The most vulnerable group among the Australian population are the Indigenous Australians. These people were settled and were staying in the country before the British took over and colonised the area. They are known as the ‘Aboriginals and Torres Strait Islanders’. This particular group already suffers socio-economic disadvantages which include low incomes, inequal treatment for job opportunities, low education fulfilment, and legal issues. (Wei & McDonald, 2013) The restricted amount of education received by the group makes it difficult for them to get an equal understanding of the laws of the state, and as a result, they face multiple legal problems. An additional disadvantage is faced due to barriers to access of legal services based on social exclusion, cross-cultural factors, poor literacy rates, and poor knowledge of the laws and rights. Many a times, these families tend to ignore their legal issues or even if they do cater to them, reliance for advice is placed on non-profit legal aids instead of private lawyers due to financial issues, or on friends and family, who have suffered the legal issue before but have no understanding of how to solve the issue or of the law concerned with the subject. Over time, a minor unresolved issue gets converted into a complex matter, resulting in increased delay of court procedures, and the cycle becomes vicious. (Lin, Chen, Huang, Huang & Lai, 2012) It has been reported that the imprisonment of a majority of Indigenous Aboriginal women is due to unpaid fines. As mentioned above, the new policies and laws that have been introduced in the recent decades aim to be ‘tough on crime’ and have created new issues for people with limited legal aid. The Australian legal professional workers have tried to address this issue by working for the undermined for one week every year without collecting any fees, and yet, they feel that there is so much more that could be done from the side of the Government. (Kelly, Dudgeon, Gee, & Glaskin, 2009)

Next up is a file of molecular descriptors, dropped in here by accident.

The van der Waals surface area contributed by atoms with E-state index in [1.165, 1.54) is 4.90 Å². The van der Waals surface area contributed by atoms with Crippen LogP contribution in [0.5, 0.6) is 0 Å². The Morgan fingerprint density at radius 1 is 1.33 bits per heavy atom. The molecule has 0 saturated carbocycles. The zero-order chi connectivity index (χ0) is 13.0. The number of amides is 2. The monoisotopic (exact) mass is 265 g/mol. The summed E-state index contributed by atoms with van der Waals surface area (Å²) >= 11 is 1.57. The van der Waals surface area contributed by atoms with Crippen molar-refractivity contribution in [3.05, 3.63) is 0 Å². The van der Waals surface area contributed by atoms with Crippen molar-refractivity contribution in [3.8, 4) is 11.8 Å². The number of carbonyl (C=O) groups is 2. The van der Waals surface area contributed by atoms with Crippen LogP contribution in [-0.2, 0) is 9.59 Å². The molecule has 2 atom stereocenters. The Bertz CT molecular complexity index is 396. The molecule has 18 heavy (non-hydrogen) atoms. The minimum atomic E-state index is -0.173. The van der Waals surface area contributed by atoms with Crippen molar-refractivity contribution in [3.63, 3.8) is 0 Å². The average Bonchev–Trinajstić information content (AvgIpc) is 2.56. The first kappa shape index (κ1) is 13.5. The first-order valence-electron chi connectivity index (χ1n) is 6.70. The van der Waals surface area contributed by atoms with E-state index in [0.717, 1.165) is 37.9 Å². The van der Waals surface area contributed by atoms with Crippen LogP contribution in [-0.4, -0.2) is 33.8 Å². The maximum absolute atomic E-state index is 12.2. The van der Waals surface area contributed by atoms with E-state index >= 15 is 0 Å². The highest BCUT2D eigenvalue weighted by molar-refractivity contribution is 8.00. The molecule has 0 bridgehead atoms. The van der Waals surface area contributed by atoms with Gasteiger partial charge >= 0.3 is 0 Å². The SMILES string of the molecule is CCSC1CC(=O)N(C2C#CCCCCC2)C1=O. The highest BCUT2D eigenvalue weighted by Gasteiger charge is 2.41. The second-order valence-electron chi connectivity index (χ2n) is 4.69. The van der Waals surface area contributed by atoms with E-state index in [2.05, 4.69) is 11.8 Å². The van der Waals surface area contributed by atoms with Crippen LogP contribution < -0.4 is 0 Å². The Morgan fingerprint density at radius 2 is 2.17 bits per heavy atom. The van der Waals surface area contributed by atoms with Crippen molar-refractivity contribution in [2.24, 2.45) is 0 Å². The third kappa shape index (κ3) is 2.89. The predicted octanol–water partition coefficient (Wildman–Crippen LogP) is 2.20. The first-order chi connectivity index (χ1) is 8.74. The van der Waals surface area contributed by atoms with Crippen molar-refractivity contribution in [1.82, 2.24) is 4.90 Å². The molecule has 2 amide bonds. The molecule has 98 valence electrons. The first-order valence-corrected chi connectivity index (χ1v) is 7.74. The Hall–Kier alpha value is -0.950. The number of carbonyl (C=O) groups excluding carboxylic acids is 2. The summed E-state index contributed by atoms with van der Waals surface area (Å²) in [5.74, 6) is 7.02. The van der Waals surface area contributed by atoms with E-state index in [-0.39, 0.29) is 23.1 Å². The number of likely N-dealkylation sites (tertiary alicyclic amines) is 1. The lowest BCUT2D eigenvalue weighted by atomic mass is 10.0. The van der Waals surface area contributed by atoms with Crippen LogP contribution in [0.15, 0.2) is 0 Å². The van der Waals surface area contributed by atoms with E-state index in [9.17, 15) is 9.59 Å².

There are multiple instances which show the drastic difference in police behaviour towards the Indigenous people. In 2014, a 22-year old native was declared dead while she was detained, in custody for unpaid fines. The death occurred 48 hours after the visit to the hospital, when the offender claimed that she was not feeling well. The medical professionals did not find the need to keep the victim under observation and released her. The reason of death was recorded to be ‘septicaemia and pneumonia’. The coroner specifically reported the ‘inhumane’ treatment of the victim by the police.[2]

It may be imagined, a section of people, who are already vulnerable and reluctant to approach the legal system, now have an additional issue of long-drawn litigations where it might take years for justice to be given. It has been 6 years since the case of Ms. Dhu (mentioned above) came to light, and no action has been taken against the officers related to the case. The officers-in-charge were put under and internal inquiry, which died down later on and none of them were punished for their lack of compassion towards the victim. Incidents of this sort only discourage the aboriginals from approaching the legal system for justice.